Let me be clear with something upfront before this gets too off the rails: I am personally a man (to the best of my knowledge), and I’m about 128% sure that women have faked orgasms with me, and probably a handful (or 17 handfuls) of them to boot. I am not unaware of this situation having likely happened. OK. Now we can continue.
Here’s a research paper — which is stunningly titled “Did You Come?” — done by Salisbury and Fisher (Western University psychologists), and here’s a summary of their findings on Psychology Today. They essentially talked to undergraduate men and women about the conditions surrounding female orgasm.
Here were the six “prominent themes” from the women regarding female orgasm:
- Women thought they were responsible for “psychologically preparing” themselves for orgasm
- Female orgasm isn’t necessary for a woman to be satisfied during sex
- Women need to boost the male ego during sex
- Women assumed they’re being judged by men, but rarely communicate the concern
- Women place more value on a man’s pleasure than their own
- It’s more acceptable to fake an orgasm in a casual encounter
Look at that list and then go get yourself some tissues, because that is downright depressing.
Start with 3, 4, and 5 above — “need to boost the male ego,” then “assume they’re being judged,” then “place more value on a man’s pleasure.” WTF?
There were multiple responses on this study that if orgasm wasn’t faked, the man would be hurt in some way — even down to the (very granular) level of a woman asking to finish herself. The overriding concept seemed to be “We need to do this because the man’s ego or sense of pride will be hurt in some way.”
Look, obviously this is logical because I’m sure women have been faking orgasms since the beginning of time for this exact reason (pride of the man), but this is some snapshot of gender relations and sexuality, eh? 50 percent of a woman’s concerns around the climax of sex involve the man. What percentage of a man’s concerns around the climax involve the woman? I doubt it’s 50 in a general sense.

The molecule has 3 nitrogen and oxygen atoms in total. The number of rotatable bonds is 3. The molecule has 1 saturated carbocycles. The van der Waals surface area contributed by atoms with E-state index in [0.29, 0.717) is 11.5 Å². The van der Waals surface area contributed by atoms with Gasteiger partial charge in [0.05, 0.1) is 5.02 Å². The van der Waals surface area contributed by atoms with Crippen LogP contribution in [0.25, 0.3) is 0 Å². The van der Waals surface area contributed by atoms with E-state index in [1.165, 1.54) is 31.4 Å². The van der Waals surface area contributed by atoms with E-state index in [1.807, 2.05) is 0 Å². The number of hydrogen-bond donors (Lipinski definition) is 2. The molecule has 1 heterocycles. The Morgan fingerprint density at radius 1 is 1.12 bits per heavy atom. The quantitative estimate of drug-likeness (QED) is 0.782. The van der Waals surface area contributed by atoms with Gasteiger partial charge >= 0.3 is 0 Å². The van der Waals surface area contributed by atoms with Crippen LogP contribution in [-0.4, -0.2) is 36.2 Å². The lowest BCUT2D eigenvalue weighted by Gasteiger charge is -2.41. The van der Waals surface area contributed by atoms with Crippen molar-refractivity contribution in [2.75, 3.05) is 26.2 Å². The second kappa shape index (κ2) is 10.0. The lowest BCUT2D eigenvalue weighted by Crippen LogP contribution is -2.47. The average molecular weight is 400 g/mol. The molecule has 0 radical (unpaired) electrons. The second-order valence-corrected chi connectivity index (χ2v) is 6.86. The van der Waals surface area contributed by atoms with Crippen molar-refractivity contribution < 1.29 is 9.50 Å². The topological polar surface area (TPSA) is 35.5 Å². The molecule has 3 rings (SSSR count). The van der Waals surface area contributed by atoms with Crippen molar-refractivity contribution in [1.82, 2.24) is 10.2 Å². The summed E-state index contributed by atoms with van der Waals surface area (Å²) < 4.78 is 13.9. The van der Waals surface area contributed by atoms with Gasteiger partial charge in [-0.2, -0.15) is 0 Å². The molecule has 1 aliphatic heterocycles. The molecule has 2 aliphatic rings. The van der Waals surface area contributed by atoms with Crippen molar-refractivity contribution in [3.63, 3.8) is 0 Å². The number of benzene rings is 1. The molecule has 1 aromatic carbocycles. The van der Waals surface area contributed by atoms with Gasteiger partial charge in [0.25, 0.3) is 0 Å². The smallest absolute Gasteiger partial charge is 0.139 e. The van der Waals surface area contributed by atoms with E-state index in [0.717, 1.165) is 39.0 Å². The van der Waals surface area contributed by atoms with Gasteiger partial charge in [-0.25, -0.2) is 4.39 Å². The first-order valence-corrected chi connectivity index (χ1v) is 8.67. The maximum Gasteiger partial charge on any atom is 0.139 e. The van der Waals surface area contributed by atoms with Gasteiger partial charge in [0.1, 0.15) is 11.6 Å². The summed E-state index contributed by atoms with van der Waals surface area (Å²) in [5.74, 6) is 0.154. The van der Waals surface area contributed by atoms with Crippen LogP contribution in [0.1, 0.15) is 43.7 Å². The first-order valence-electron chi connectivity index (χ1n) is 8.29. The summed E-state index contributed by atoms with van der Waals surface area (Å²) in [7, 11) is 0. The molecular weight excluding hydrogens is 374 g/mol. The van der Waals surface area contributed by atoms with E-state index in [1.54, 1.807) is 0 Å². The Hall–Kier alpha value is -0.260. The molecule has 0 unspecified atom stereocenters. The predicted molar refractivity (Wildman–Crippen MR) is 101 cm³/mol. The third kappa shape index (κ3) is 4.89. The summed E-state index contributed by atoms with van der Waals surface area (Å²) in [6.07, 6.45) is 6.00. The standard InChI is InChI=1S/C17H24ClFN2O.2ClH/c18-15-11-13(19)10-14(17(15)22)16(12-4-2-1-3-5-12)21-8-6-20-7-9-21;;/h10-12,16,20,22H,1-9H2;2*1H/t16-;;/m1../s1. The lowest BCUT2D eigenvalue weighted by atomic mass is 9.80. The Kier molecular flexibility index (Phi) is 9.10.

Obviously two big caveats here: this is one study, with one group. Extrapolation is hard, because sex is an entirely individual context (albeit with two people). Second thing, probably bigger: sex is very different in a casual context vs. a committed context. So men who’ve been married 10–15 years might think about these issues more than a guy on a one-nighter (or so you would hope, right?).
There’s this whole idea in social science that if you live a more vulnerable life, said life might be more fulfilling. That’s a major upsell for a lot of people, because most people don’t even really know how to be vulnerable. (That’s not often how first-world parenting works; it tends to be more focused on “strength” as a concept.) I feel like sex is a lot better when there’s more transparency involved, even if it’s a casual encounter. You can be drunk as all hell and about to get into a sexual situation, but you should still ask something like, “Do you have any preferences?” I mean, especially in a context where it’s not tied to potential reproduction or love within a relationship, everyone should be chasing theirs, no?
Sorry, that was probably gross.
The flip side of all this is that sometimes a woman can finish several times — and the issue is instead the man.
If you’re a woman/man and have faked/think you’ve experienced a fake orgasm and have some thoughts, leave ’em below. Obviously it can be a bit personal, so no hard feelings if you close this browser window and say to yourself, “Well, that was odd.”
My name’s Ted Bauer; I blog here regularly and I’m a member of the BlogPoets network. My deal: I try to think differently about work, the future of work, leadership, management, marketing, organizational development, customer experience, and more. I’m out here trying to chase real professional connection and collaboration, not just 200K page views. Anyone want to talk? (I also do freelance and ghostwriting work, if anyone’s into that.)